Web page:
Losing — and Finding — Your Artistic Innocence
My kiddo was 2-and-a-half the first time she heard the dangerous idea that art can be good or bad.
One of her grandparents read the book Giraffes Can’t Dance to her. The premise is Gerald, a clumsy giraffe, dances, and all the other animals laugh, “Because when it came to dancing, he was really very bad.”
By the end of the book, Gerald learns new moves, goes in front of the crowd again, and this time they approve:
“Gerald’s the best dancer that we’ve ever, ever seen!”
This book has an admirable aim, to reassure kids that it’s okay to be different, that we can all create; we just have to find the way that works for us.
But for my kid, not yet accustomed to judgment and self-doubt, it took something that she did because it felt good — dancing — and commodified it, told her she could be good at it or bad at it, and that other people would be the judge of that.
We grown-ups take this for granted, but this was a novel idea to her.
Until this moment, the only messages she’d gotten around dance had been, “I love to dance with you,” and, “It feels so good to dance, doesn’t it?”
Now dance was a performance we did for approval.
I mourned her loss of artistic innocence, the start of her awareness of a judgmental world.
Why do we create?
Is it for the praise? For (the hope of) money? Or because our body is telling us to?
I feel a drive to write. Completing a piece gives me a sense of release and accomplishment totally separated from anyone else’s opinions about me.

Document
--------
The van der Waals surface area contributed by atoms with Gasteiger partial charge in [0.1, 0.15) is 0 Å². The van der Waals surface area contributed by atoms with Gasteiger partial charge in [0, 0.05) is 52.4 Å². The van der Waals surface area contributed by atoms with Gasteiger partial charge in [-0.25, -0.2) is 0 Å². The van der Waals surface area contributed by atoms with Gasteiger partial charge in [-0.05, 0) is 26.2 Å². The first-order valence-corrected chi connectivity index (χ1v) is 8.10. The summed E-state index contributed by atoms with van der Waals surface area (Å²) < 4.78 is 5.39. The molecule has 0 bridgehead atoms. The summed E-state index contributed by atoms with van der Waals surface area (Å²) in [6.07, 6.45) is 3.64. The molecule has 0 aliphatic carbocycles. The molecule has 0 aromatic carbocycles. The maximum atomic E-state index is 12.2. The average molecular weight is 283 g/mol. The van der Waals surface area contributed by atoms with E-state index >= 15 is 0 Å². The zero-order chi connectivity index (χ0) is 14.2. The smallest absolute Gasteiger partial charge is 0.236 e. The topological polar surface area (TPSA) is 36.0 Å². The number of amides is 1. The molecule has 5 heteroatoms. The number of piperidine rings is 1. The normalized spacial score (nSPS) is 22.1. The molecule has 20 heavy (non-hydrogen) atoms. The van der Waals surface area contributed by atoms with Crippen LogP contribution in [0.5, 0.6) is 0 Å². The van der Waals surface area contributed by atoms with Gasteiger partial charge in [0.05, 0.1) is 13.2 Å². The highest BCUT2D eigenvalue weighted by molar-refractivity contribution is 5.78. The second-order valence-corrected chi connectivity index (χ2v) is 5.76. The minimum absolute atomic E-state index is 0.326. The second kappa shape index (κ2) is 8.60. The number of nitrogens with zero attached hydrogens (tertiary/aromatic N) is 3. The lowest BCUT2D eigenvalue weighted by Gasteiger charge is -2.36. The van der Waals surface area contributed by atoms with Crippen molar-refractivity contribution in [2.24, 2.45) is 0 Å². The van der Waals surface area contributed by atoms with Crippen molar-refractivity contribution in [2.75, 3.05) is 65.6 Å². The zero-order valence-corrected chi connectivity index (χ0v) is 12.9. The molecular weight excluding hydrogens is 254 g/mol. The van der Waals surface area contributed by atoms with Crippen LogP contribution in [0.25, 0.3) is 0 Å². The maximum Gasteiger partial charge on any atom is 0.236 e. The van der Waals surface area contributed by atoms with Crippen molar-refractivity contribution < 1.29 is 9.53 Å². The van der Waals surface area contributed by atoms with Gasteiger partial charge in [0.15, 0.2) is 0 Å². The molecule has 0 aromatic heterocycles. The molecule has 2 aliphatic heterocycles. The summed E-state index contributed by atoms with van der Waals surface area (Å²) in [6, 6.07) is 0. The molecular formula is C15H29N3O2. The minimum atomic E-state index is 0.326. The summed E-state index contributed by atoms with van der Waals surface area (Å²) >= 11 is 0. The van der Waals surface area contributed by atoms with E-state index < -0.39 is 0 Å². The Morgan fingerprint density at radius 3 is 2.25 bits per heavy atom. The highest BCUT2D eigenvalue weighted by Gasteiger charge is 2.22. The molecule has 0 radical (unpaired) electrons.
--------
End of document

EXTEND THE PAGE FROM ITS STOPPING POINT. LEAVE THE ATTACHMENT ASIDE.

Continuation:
I went to journalism school and did a lot of non-fiction writing in my teens and early 20s. I learned best practices to write for an audience, all the while feeling the closer I examined the idea of the audience, the worse my writing got.
After graduation, it only took a couple rejection letters to scare me off of writing for an audience altogether. I knew I loved writing, but I feared the world was telling me I wasn’t good enough.
Still, I journaled. For a decade, I showed my journals to no one; I rarely even looked back at them myself.
This part of me, this “write like no one is watching” part, is wonderfully left over from my childhood.
Now that I’m publishing my writing again, I want to hold on to this fearless creativity.
It’s the same beautiful expression I see in my child. (Yes, one children’s book wasn’t enough to totally steal her artistic innocence.) She loves to draw and build and sing and dance, (mostly) not for approval, but because creating feels good.
We all have that little person inside of us, blissfully unaware of others’ opinions, or even the concept of good or bad.
People talk about knowing your audience, or picking one person and writing for them. But as for me, I want to write like a child: joyful, confident and alive with creation.